How did God respond to the actions of the people in verses 9-14?
What did Moses do?
How did God respond to Moses? What happened in the end?
These three passages are rich with God’s activity and drama. Remember, the Israelites left Egypt in a hurry. After the plagues had come and the Pharaoh had lost his first-born son, the enslaved Israelites were released from Egypt. The Israelites received the blessings of being free and material riches. It is ironic how the blessings of freedom and material wealth turned into curses as time moved on and as the Israelites moved toward the Promised Land. Remember, Moses’ mission was to exit the people out of bondage.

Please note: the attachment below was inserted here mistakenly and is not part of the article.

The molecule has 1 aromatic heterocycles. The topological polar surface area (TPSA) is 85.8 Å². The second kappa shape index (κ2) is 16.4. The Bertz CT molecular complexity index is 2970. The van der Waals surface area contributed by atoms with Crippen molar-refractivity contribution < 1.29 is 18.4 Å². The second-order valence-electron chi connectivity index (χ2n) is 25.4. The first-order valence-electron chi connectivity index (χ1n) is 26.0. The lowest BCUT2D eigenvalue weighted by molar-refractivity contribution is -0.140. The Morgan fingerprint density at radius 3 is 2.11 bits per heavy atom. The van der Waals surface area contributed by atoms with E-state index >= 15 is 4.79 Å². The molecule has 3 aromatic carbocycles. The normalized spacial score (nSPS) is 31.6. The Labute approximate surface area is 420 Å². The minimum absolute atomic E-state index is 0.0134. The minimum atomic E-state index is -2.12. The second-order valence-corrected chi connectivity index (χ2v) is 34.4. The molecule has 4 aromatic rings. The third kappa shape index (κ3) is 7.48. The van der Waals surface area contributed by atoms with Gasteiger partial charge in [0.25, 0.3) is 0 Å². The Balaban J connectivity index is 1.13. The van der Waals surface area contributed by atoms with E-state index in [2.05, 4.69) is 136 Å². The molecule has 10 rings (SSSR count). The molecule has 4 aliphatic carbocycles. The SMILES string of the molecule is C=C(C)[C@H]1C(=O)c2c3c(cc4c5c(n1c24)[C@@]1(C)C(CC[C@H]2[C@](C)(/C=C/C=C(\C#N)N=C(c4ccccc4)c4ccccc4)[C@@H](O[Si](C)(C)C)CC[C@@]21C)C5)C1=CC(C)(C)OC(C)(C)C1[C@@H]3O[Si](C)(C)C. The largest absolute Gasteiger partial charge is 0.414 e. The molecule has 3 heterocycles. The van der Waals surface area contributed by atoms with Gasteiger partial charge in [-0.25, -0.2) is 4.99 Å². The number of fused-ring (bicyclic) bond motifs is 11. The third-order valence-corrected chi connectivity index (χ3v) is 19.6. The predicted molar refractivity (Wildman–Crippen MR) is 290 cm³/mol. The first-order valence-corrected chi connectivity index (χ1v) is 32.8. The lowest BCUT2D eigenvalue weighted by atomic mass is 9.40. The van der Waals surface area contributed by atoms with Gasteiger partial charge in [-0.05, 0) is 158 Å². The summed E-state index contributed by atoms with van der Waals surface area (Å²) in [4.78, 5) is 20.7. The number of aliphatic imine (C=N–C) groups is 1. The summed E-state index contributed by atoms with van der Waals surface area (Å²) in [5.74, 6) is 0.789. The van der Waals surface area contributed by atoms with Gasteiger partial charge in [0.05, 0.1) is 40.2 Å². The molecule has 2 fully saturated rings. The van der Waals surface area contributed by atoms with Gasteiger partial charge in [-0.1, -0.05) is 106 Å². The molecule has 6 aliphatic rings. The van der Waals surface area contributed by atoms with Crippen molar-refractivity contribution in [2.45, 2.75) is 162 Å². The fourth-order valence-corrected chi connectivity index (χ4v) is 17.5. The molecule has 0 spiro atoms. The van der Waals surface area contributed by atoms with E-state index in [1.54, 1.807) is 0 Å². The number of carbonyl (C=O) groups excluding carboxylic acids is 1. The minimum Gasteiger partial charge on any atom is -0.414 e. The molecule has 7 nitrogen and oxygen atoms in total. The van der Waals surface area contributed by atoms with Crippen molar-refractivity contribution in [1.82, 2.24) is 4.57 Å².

In the second passage, we find that Israel started making some really bad choices. The gold and silver that the people got from the Egyptians were collected to make a golden calf to represent God. The freedom that Israel was given from Egypt turned into cries of uncertainty. In the story, Moses had left the people to go talk with God alone. During that leave of absence from the people, the uncertainty of the future turned into anarchy and idolatry. It took time for Moses to go meet with God, talk with God, chisel out two tables, and then walk back from meeting God. In the absence of leadership, people will develop their own plans. In times of uncertainty and silence, people will fill in the blanks, whether positive or negative. Think about this, how would you respond to the leader being gone and hearing nothing from God? We all do this at times. We make idols out of our things and we determine our own way when it is hard to hear from God. Our things, activities, and relationships become idols, or distractions, that take us away from having God as our center in all we think, say, and do.